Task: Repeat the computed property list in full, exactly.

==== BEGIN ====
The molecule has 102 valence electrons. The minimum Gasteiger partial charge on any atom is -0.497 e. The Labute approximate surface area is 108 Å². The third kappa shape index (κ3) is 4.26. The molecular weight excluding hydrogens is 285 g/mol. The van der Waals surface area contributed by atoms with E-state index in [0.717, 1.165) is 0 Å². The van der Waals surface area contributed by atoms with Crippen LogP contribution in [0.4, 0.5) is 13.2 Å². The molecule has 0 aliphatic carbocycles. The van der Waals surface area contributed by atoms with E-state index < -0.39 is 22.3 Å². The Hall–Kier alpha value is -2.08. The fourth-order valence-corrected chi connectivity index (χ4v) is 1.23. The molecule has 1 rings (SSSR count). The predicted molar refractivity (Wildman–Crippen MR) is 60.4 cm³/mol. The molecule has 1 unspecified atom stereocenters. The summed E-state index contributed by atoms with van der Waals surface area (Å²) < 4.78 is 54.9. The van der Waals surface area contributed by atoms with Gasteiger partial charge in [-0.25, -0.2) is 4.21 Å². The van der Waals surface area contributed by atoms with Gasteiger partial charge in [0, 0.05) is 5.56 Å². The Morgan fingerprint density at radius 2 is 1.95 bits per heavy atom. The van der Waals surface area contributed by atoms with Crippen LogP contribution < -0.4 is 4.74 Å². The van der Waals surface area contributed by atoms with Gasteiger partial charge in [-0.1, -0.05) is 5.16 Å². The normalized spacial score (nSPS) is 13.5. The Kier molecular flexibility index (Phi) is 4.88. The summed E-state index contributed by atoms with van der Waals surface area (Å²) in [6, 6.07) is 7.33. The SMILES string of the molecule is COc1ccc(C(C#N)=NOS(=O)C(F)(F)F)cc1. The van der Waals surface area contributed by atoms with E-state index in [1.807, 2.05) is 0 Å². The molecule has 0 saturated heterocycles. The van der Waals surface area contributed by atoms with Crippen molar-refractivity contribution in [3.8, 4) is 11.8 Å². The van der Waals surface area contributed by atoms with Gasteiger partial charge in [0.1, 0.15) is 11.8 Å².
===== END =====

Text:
The molecule has 102 valence electrons. The minimum Gasteiger partial charge on any atom is -0.497 e. The Labute approximate surface area is 108 Å². The third kappa shape index (κ3) is 4.26. The molecular weight excluding hydrogens is 285 g/mol. The van der Waals surface area contributed by atoms with E-state index in [0.717, 1.165) is 0 Å². The van der Waals surface area contributed by atoms with Crippen LogP contribution in [0.4, 0.5) is 13.2 Å². The molecule has 0 aliphatic carbocycles. The van der Waals surface area contributed by atoms with E-state index < -0.39 is 22.3 Å². The Hall–Kier alpha value is -2.08. The fourth-order valence-corrected chi connectivity index (χ4v) is 1.23. The molecule has 1 rings (SSSR count). The predicted molar refractivity (Wildman–Crippen MR) is 60.4 cm³/mol. The molecule has 1 unspecified atom stereocenters. The summed E-state index contributed by atoms with van der Waals surface area (Å²) < 4.78 is 54.9. The van der Waals surface area contributed by atoms with Gasteiger partial charge in [-0.25, -0.2) is 4.21 Å². The van der Waals surface area contributed by atoms with Gasteiger partial charge in [0, 0.05) is 5.56 Å². The Morgan fingerprint density at radius 2 is 1.95 bits per heavy atom. The van der Waals surface area contributed by atoms with Crippen LogP contribution < -0.4 is 4.74 Å². The van der Waals surface area contributed by atoms with Gasteiger partial charge in [-0.1, -0.05) is 5.16 Å². The normalized spacial score (nSPS) is 13.5. The Kier molecular flexibility index (Phi) is 4.88. The summed E-state index contributed by atoms with van der Waals surface area (Å²) in [6, 6.07) is 7.33. The SMILES string of the molecule is COc1ccc(C(C#N)=NOS(=O)C(F)(F)F)cc1. The van der Waals surface area contributed by atoms with E-state index in [1.807, 2.05) is 0 Å². The molecule has 0 saturated heterocycles. The van der Waals surface area contributed by atoms with Crippen molar-refractivity contribution in [3.8, 4) is 11.8 Å². The van der Waals surface area contributed by atoms with Gasteiger partial charge in [0.1, 0.15) is 11.8 Å².